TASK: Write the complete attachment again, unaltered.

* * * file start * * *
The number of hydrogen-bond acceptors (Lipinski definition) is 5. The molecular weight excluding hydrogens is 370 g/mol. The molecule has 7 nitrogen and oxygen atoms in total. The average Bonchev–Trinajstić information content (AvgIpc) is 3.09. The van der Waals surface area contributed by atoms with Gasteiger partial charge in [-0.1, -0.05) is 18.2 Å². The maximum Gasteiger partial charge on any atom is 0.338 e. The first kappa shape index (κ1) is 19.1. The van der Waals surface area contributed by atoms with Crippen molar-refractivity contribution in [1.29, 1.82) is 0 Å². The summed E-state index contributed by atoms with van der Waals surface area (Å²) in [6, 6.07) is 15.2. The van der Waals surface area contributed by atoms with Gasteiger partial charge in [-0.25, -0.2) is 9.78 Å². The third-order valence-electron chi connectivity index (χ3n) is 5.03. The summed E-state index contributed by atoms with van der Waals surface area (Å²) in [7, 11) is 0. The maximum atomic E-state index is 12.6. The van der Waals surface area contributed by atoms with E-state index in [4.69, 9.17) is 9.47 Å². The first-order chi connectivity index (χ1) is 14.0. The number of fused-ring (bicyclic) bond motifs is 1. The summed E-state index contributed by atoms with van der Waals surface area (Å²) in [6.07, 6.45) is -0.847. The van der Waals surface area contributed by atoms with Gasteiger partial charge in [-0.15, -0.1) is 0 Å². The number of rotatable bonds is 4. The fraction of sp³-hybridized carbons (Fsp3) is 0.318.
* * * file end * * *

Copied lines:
The number of hydrogen-bond acceptors (Lipinski definition) is 5. The molecular weight excluding hydrogens is 370 g/mol. The molecule has 7 nitrogen and oxygen atoms in total. The average Bonchev–Trinajstić information content (AvgIpc) is 3.09. The van der Waals surface area contributed by atoms with Gasteiger partial charge in [-0.1, -0.05) is 18.2 Å². The maximum Gasteiger partial charge on any atom is 0.338 e. The first kappa shape index (κ1) is 19.1. The van der Waals surface area contributed by atoms with Crippen molar-refractivity contribution in [1.29, 1.82) is 0 Å². The summed E-state index contributed by atoms with van der Waals surface area (Å²) in [6, 6.07) is 15.2. The van der Waals surface area contributed by atoms with Gasteiger partial charge in [-0.25, -0.2) is 9.78 Å². The third-order valence-electron chi connectivity index (χ3n) is 5.03. The summed E-state index contributed by atoms with van der Waals surface area (Å²) in [7, 11) is 0. The maximum atomic E-state index is 12.6. The van der Waals surface area contributed by atoms with E-state index in [4.69, 9.17) is 9.47 Å². The first-order chi connectivity index (χ1) is 14.0. The number of fused-ring (bicyclic) bond motifs is 1. The summed E-state index contributed by atoms with van der Waals surface area (Å²) in [6.07, 6.45) is -0.847. The van der Waals surface area contributed by atoms with Gasteiger partial charge in [-0.15, -0.1) is 0 Å². The number of rotatable bonds is 4. The fraction of sp³-hybridized carbons (Fsp3) is 0.318.